Zimbabwe Won’t Be ‘Fishing Pond’ for Dollars, Chinamasa Says

  • Foreign currency earnings to be used only for vital imports
  • Economic growth forecast for 2016 cut due to drought

Zimbabwe will introduce bond notes and restrict the spending of foreign currency to vital commodities to limit dollars leaving the country and exacerbating the nation’s cash crunch, according to Finance Minister Patrick Chinamasa.

“We believe the introduction of the bond notes will help stop the country from being a fishing pond for the U.S. dollar,” Chinamasa said in an interview Wednesday at the African Development Bank’s annual meetings in Zambia’s capital, Lusaka. “A lot of companies, so-called investors, come to fish out our U.S. dollar resources and that is what is producing the shortage.”

Zimbabwe, which abandoned its own currency in 2009 because of hyperinflation, trades mainly in U.S. dollars, while the rand, euro, Botswana pula, yen, yuan and Indian rupee are also legal tender. The central bank limited cash withdrawals from ATMs earlier this month as the country’s ailing economy caused dollar supplies to evaporate, and started a program to explain introduction of bond notes, which will be worth their exact counterparts in U.S. dollars as currency.

The Reserve Bank of Zimbabwe has introduced measures to manage “the foreign currency earnings that we earn as a country and make sure that money is used not to import trinkets but is used to import very vital commodities,” Chinamasa said. “We have produced a priority list which will be used by the bank to guide them on what items they can use foreign currency to import.”

The shortage highlights the struggle President Robert Mugabe’s government faces in resuscitating an economy that is half the size it was 15 years ago, according to government estimates, with about 90 percent of the population out of formal employment. Authorities abandoned an earlier plan to convert half of their export earnings into South African rand and euros and said it will now require 50 percent of those earnings to be transferred to a Reserve Bank of Zimbabwe account.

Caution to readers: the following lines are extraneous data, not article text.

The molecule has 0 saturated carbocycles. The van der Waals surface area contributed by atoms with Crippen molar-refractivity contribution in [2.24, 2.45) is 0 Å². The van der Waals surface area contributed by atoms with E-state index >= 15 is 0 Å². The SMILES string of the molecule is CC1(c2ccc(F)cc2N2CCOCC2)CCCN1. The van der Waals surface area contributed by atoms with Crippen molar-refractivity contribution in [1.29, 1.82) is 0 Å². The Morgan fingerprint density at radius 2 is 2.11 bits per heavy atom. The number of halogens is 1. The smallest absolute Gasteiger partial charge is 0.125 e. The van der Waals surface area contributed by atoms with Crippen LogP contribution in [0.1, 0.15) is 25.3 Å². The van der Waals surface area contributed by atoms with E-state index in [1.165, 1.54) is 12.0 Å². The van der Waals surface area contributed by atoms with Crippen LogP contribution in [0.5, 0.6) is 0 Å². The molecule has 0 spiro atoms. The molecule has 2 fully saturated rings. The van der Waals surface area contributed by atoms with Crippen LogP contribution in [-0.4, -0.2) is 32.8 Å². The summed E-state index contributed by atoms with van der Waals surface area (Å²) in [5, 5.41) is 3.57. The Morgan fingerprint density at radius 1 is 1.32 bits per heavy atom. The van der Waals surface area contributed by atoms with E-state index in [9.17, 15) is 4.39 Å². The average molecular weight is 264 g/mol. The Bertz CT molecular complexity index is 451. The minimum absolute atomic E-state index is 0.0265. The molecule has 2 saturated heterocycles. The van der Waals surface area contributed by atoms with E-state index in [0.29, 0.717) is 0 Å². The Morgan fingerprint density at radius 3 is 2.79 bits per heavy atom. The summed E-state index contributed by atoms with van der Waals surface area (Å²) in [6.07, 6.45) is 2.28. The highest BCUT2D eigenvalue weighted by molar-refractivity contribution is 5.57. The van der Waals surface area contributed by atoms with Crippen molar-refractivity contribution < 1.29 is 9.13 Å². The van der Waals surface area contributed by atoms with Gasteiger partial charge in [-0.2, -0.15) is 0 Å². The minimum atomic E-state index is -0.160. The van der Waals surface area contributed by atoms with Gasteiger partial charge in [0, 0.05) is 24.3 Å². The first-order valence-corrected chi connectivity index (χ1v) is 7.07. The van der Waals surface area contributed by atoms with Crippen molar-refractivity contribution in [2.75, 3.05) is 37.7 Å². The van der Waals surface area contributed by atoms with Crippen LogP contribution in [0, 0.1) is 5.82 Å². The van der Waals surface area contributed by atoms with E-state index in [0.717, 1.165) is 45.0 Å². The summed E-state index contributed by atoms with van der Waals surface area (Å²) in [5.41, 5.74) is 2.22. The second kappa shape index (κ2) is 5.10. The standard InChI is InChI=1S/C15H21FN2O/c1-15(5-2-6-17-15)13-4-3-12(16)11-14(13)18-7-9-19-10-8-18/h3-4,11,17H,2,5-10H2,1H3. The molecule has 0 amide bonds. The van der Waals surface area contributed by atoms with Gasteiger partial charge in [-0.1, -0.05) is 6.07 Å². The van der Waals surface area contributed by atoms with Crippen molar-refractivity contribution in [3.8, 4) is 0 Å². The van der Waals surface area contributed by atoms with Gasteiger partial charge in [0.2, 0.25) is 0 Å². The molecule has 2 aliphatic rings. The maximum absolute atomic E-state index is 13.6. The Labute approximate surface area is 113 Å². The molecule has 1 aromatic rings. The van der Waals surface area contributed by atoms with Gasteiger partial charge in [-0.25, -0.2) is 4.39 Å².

Zimbabwe’s economic growth forecast for 2016 has been cut to between 1.1 percent and 1.5 percent this year, from 2.7 percent earlier, as the region’s worst drought in decades led to increased expenditure and lower farming output, Chinamasa said. Gross domestic product expanded an estimated 1.1 percent last year, according to the International Monetary Fund.

The Washington-based lender said earlier this month the southern African nation must repay money it owes to the IMF, World Bank and African Development Bank before receiving a new IMF loan. Chinamasa said Zimbabwe can borrow money as long as it is clear about the purpose of the loan.

“We have a policy that any new loans should not go towards consumption, but towards putting up infrastructure,” he said. “We have said that the loan we borrow must create an asset infrastructure that is able to generate cash flows in order to service the loan.”

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